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Over the past 30 years, Bill Fleckenstein has managed money for Bill Gates, witnessed and profited from four epic financial bubbles and honed his palate for white Burgundy. As a dedicated short seller during the activist central bank era, Bill shares in this episode how he developed his process over time including the specific tactics he now employs to profit from declining prices. We also discuss the unique problems presented by experimental monetary policy to both the economy and financial markets. Finally, Bill reveals what he believes to be “one of the fattest pitches out there” for short sellers in the current market along with the unique risks the current environment presents to the average investor. Find Bill online at FleckensteinCapital.com and @FlecksThoughts on Twitter. For notes and links related to this episode visit TheFelderReport.com/podcast.
Jun 13 2017
1 hour 18 mins
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Rank #9: #21: Grant Williams on the Value Of Surrounding Yourself With Brilliant People and Just Listening

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Grant Williams cut his teeth in the world of finance during one of the greatest speculative manias in history. As a prop trader at one of the largest firms in Tokyo, he had a front row seat to the epic Japanese twin bubbles in equities and real estate in the late-1980's which endowed him with a healthy skepticism towards herd behavior in the financial markets. Eventually, he would go on to a serve in similar roles in nearly all of the world's largest financial centers but not before he learned what he believes to be one of the most important lessons in the investing game: simply surround yourself with brilliant people and just listen. Today, he does this full time for RealVision where his long-form interviews with some of the greatest minds in the industry are produced and aired. He also shares much of what he learns through this process in his nearly decade-old publication "Things That Make You Go Hmmm...." In this conversation, we discuss some of the parallels between the bubbles of the past and the bubbles in today's markets, his evolution as a trader and how it was shaped by his careful listening to so many brilliant people over the years and much more.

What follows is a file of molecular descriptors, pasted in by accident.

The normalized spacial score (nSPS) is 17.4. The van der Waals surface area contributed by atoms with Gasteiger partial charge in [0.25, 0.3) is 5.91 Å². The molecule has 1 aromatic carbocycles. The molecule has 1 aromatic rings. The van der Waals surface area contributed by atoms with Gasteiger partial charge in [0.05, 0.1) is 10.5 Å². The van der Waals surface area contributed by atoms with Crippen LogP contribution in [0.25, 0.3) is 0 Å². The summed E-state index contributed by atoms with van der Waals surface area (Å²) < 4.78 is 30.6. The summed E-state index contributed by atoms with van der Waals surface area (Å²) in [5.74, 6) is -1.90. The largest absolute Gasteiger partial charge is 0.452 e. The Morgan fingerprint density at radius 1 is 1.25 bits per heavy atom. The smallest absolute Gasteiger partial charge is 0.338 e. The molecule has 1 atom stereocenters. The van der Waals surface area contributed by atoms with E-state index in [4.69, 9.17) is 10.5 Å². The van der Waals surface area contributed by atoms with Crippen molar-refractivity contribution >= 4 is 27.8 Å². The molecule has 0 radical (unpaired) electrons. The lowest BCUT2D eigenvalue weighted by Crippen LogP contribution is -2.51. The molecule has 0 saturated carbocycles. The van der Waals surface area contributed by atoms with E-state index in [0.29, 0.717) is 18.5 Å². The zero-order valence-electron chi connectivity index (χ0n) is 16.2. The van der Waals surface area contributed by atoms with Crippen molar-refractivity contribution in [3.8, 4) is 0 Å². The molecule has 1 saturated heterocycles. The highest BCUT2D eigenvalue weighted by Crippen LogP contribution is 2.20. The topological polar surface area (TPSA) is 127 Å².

Jun 07 2018
1 hour 7 mins
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Rank #10: #20: Eric Cinnamond on 'The Rapidly Increasing Inflationary Environment'

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Eric Cinnamond has been called, “the godfather of small cap absolute return investing.” From 1998 to 2016 he ran an equity investment strategy that handily beat the 8% average annual return of the Russell 2000 Index. But what’s even more impressive is he did this while holding an average cash allocation of about 40% so his equity performance was roughly double that of the index. In this episode we discuss, in the words of Lincoln Electric CFO Vince Petrella, 'the rapidly increasing inflationary environment' and how it is currently affecting Corporate America, investors, the economy and monetary policy. For notes and links related to this conversation visit TheFelderReport.com.
May 22 2018
58 mins